Walt Disney World’s New Fantasyland Less About Rides, More About Celebrity Encounters

Even Lumiere is embarrassed that it has come to this.

Even Lumiere is embarrassed that it has come to this.

I went to Disneyland (not Walt Disney World) last summer, and it might have been the two best days I spent at any one place ever. See, I love rides, especially rides like Soarin’ Over California where they blast hints of orange scent in your face so you’re fully immersed in the “let’s pretend we’re flying over an orange grove” experience.

I’ve also been to WDW as a younger person, and was equally enchanted. That moment in Pirates of the Caribbean when you glide through the tunnel and suddenly find yourself in an enormous dome crafted to look like the night sky? The bit where Mr. Toad crashes into a train? These are indelible experiences. They are magical.

But what do kids these days like? Celebrity encounters!

Slate’s Dan Kois tells the tale of taking his children to Walt Disney World and discovering that the New Fantasyland, which just opened this past summer, was structured around making each child the star of a special Princess Encounter Experience.

Snow White’s Scary Adventures, an old-style “dark ride” in which visitors rode a little car through Snow White’s storyline, has been replaced by Princess Fairytale Hall, where guests wait in line for hours to meet and hug Cinderella, Rapunzel, and Sleeping Beauty—not to mention Disney’s newest queens, Elsa and Anna.

I cannot even say how much this chills me to my core. Snow White’s Scary Adventures, just like all of the Original Dark Rides, was amazing and wonderfulStanding in a line to hug a princess sounds boring. Maybe it would be different if I were a preschooler and still believed that the costumed character was the real Elsa.

It gets worse. Kois describes the Enchanted Tales with Belle attraction:

Inside, an eye-popping animatronic Madame Wardrobe welcomed the 50 or so of us to the castle and told us we were going to surprise Belle with a theatrical re-creation of her story. Roles were assigned—two dads (not this one, though I tried) played suits of armor, but all the other parts (including the Beast himself) were played by eager kids—and the story rehearsed. Then, in the library, an expressive little Lumière animatronic shushed us as Belle was about to arrive. “Surprise!” we all shouted as Belle entered—and she was, of course, delighted to see so many of her beloved villagers here to share her story with her.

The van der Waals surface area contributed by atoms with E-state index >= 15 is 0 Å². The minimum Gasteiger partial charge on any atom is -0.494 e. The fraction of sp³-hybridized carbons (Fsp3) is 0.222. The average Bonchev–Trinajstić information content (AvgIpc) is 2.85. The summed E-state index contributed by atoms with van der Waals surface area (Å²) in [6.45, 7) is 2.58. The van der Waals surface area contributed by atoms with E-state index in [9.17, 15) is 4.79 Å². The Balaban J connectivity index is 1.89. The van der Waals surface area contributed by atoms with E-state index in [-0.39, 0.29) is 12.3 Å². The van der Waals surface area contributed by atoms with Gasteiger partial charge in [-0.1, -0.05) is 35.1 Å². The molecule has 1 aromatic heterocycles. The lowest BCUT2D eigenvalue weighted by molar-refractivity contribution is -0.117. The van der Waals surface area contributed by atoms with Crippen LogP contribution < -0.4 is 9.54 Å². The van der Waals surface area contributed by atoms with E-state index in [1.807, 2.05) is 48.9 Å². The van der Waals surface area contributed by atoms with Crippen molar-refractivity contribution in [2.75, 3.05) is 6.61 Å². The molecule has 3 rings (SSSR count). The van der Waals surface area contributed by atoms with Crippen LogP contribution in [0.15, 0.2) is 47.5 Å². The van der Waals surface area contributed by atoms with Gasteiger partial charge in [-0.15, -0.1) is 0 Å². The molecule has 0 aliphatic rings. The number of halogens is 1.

What. The. What. This feels like school, like what I remember of kindergarten, where we also acted out fairy tales. It does not feel like riding amazing rides.

Kois takes the New Fantasyland renovation to its most unnerving conclusion:

I don’t doubt that there will always be room in the theme park experience for traditional thrills. (Every day Imagineers work to spin you faster and more death-defyingly through space, and the Mad Tea Party isn’t going anywhere.) But those kinds of experiences are less prized by today’s parents and don’t represent the future of theme park design. You can spend a day at Disney and have your child come away with the illusion that she drives the story, that she runs the show—the same illusion at the heart, it sometimes seems, of modern parenting, in which we foster boundless self-esteem in our kids even as we exert minute-by-minute control over their lives at a level unthinkable to parents even two generations ago.

Note that the “let’s act out Belle’s story” is an experience prized by today’s parents, not necessarily by today’s kids. It’s something that they’re willing to pay $274 per kid per day for (or, if you’re writing Dear Prudence, she’ll say you can lie about your kids’ ages to get them in for free, but that’s another discussion for another time).

The one good thing out of all of this—I hope—is that Walt Disney World has four unique theme parks and two water parks, and New Fantasyland is only one section of the Magic Kingdom theme park, and Disney is smart enough to have attractions for all attendees of all ages, which means that you don’t necessarily have to stand in line to hug a princess if your kids would rather be riding Astro Orbiter.

And things will always change. Someday, they’ll tear down the original Mr. Toad’s Wild Ride; someday, they’ll raze the Haunted Mansion. Disney has always carried magic in one hand and sadness in the other, the way all good fairy tales do.

Photo credit: Eric Vaughn

">

Comments

Show Comments

From Our Partners